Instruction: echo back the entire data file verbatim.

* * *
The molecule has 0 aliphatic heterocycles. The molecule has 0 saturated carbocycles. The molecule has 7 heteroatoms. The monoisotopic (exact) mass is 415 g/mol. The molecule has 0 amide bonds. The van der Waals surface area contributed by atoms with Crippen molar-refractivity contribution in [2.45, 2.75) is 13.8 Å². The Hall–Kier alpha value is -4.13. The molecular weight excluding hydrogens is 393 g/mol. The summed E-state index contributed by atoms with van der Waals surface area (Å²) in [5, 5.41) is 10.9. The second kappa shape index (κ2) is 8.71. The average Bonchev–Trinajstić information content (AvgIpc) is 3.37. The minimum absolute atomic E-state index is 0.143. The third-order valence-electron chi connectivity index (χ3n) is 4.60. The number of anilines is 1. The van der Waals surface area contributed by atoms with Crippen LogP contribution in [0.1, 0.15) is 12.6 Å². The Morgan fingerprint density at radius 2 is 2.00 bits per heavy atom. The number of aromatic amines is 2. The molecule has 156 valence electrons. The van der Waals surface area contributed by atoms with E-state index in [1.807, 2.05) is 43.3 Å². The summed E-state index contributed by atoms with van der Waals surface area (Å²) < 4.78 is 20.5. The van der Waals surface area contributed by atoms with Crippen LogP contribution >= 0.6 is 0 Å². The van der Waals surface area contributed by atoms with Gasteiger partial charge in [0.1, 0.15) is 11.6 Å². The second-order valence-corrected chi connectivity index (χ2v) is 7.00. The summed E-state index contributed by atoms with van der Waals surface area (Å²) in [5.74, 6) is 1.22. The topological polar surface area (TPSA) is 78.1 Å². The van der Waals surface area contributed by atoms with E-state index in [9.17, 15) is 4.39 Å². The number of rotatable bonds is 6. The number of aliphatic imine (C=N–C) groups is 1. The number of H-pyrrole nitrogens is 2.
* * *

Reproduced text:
The molecule has 0 aliphatic heterocycles. The molecule has 0 saturated carbocycles. The molecule has 7 heteroatoms. The monoisotopic (exact) mass is 415 g/mol. The molecule has 0 amide bonds. The van der Waals surface area contributed by atoms with Crippen molar-refractivity contribution in [2.45, 2.75) is 13.8 Å². The Hall–Kier alpha value is -4.13. The molecular weight excluding hydrogens is 393 g/mol. The summed E-state index contributed by atoms with van der Waals surface area (Å²) in [5, 5.41) is 10.9. The second kappa shape index (κ2) is 8.71. The average Bonchev–Trinajstić information content (AvgIpc) is 3.37. The minimum absolute atomic E-state index is 0.143. The third-order valence-electron chi connectivity index (χ3n) is 4.60. The number of anilines is 1. The van der Waals surface area contributed by atoms with Crippen LogP contribution in [0.1, 0.15) is 12.6 Å². The Morgan fingerprint density at radius 2 is 2.00 bits per heavy atom. The number of aromatic amines is 2. The molecule has 156 valence electrons. The van der Waals surface area contributed by atoms with E-state index in [1.807, 2.05) is 43.3 Å². The summed E-state index contributed by atoms with van der Waals surface area (Å²) < 4.78 is 20.5. The van der Waals surface area contributed by atoms with Crippen LogP contribution >= 0.6 is 0 Å². The van der Waals surface area contributed by atoms with Gasteiger partial charge in [0.1, 0.15) is 11.6 Å². The second-order valence-corrected chi connectivity index (χ2v) is 7.00. The summed E-state index contributed by atoms with van der Waals surface area (Å²) in [5.74, 6) is 1.22. The topological polar surface area (TPSA) is 78.1 Å². The van der Waals surface area contributed by atoms with E-state index in [9.17, 15) is 4.39 Å². The number of rotatable bonds is 6. The number of aliphatic imine (C=N–C) groups is 1. The number of H-pyrrole nitrogens is 2.